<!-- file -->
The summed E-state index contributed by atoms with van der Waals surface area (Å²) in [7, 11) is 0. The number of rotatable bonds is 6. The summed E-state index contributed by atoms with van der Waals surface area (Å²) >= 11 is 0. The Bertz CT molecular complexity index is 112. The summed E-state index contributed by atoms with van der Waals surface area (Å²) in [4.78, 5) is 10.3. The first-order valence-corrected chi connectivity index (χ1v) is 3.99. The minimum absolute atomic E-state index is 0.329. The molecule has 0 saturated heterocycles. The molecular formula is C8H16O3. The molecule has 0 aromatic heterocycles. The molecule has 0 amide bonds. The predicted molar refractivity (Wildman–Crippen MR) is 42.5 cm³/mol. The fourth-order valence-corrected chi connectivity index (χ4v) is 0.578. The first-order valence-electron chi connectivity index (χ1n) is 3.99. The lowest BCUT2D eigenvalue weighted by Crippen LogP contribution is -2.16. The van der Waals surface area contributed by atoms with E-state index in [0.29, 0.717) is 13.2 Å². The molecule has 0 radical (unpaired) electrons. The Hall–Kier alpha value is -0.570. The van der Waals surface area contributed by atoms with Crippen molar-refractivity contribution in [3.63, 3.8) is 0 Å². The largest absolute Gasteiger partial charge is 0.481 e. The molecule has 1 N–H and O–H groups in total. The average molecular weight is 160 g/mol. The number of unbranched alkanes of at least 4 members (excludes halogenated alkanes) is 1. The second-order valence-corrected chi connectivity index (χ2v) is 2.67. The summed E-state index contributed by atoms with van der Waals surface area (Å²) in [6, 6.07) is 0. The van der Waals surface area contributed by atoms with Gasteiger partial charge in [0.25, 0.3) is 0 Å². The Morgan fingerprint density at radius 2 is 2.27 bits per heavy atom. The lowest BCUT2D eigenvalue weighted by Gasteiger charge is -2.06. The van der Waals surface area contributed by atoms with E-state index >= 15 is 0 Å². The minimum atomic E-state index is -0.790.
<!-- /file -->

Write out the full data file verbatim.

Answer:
The summed E-state index contributed by atoms with van der Waals surface area (Å²) in [7, 11) is 0. The number of rotatable bonds is 6. The summed E-state index contributed by atoms with van der Waals surface area (Å²) >= 11 is 0. The Bertz CT molecular complexity index is 112. The summed E-state index contributed by atoms with van der Waals surface area (Å²) in [4.78, 5) is 10.3. The first-order valence-corrected chi connectivity index (χ1v) is 3.99. The minimum absolute atomic E-state index is 0.329. The molecule has 0 saturated heterocycles. The molecular formula is C8H16O3. The molecule has 0 aromatic heterocycles. The molecule has 0 amide bonds. The predicted molar refractivity (Wildman–Crippen MR) is 42.5 cm³/mol. The fourth-order valence-corrected chi connectivity index (χ4v) is 0.578. The first-order valence-electron chi connectivity index (χ1n) is 3.99. The lowest BCUT2D eigenvalue weighted by Crippen LogP contribution is -2.16. The van der Waals surface area contributed by atoms with E-state index in [0.29, 0.717) is 13.2 Å². The molecule has 0 radical (unpaired) electrons. The Hall–Kier alpha value is -0.570. The van der Waals surface area contributed by atoms with Crippen molar-refractivity contribution in [3.63, 3.8) is 0 Å². The largest absolute Gasteiger partial charge is 0.481 e. The molecule has 1 N–H and O–H groups in total. The average molecular weight is 160 g/mol. The number of unbranched alkanes of at least 4 members (excludes halogenated alkanes) is 1. The second-order valence-corrected chi connectivity index (χ2v) is 2.67. The summed E-state index contributed by atoms with van der Waals surface area (Å²) in [6, 6.07) is 0. The van der Waals surface area contributed by atoms with Gasteiger partial charge in [0.25, 0.3) is 0 Å². The Morgan fingerprint density at radius 2 is 2.27 bits per heavy atom. The lowest BCUT2D eigenvalue weighted by Gasteiger charge is -2.06. The van der Waals surface area contributed by atoms with E-state index >= 15 is 0 Å². The minimum atomic E-state index is -0.790.